A design competition was then organized, and the winning submission for the Capitol building was submitted by a Scotsman called William Thornton. Washington placed the Capitol's cornerstone in September 1793, kicking off the protracted building process that would include a slew of project managers and architects. The final product is an impressive structure with unprecedented innovative features. It is now considered one of the founding documents of American architecture.
The original design for the Capitol featured a central dome but this was later changed to a flat roof. The reason given by Washington for choosing this design is that "a dome seems to me to be too heavy for the rest of the building". He also felt that it would be inappropriate for the government institution that he wanted the Capitol to be. The design also includes Ionic and Doric columns which support the roof. There are two floors to the Capitol building with its main entrance on Pennsylvania Avenue. Inside, the ground floor is open with rooms used for legislative purposes while the first floor is closed off to the public but has offices where members of Congress work.
It took nearly 15 years from the time that Washington signed the construction contract until the opening of the Capitol building in 1814. During this period, there were frequent changes made to the plan by different architects who were working on it. These included Thomas Jefferson, Benjamin Henry Latrobe, James Hoban and John McMullen.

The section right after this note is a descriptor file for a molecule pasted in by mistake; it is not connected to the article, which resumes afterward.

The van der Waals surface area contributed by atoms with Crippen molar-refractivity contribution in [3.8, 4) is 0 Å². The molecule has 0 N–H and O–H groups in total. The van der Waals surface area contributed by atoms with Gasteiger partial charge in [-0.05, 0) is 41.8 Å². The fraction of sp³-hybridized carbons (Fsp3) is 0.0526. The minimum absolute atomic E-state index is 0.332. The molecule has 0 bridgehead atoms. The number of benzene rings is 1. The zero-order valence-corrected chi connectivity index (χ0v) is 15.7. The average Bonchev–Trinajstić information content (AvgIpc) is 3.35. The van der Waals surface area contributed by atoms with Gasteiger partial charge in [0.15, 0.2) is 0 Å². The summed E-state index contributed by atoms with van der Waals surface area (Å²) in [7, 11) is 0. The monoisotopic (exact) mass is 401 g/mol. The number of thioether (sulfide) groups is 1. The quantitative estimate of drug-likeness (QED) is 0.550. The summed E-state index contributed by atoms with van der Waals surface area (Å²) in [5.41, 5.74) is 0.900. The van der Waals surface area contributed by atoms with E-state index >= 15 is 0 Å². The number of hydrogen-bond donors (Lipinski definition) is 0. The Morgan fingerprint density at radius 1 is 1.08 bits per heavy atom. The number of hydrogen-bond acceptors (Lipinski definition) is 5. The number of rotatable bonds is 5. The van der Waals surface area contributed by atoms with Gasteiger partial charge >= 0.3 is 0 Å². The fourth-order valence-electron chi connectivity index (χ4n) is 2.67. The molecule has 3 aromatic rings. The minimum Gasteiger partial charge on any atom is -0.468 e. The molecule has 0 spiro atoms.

Samuel Lewis designed it, and building began in 1787 and was finished in 1789. The "An Act to Establish the Temporary and Permanent Seat of the Government of the United States," approved by the United States Congress at New York's Federal Hall, established a temporary U.S. capital in Philadelphia from 1790 to 1800.
The History of the United States Capitol Building The United States Capitol Building's history begins in 1793. The United States Capitol has been erected, burnt, rebuilt, enlarged, and restored several times since then.
In 1900, the Philadelphia branch of the American Institute of Architects (AIA) began a study of Congress Hall and launched a fundraising campaign to restore the building completely. Following the receipt of money, the City of Philadelphia approved the restoration project in 1912, which was overseen by the AIA.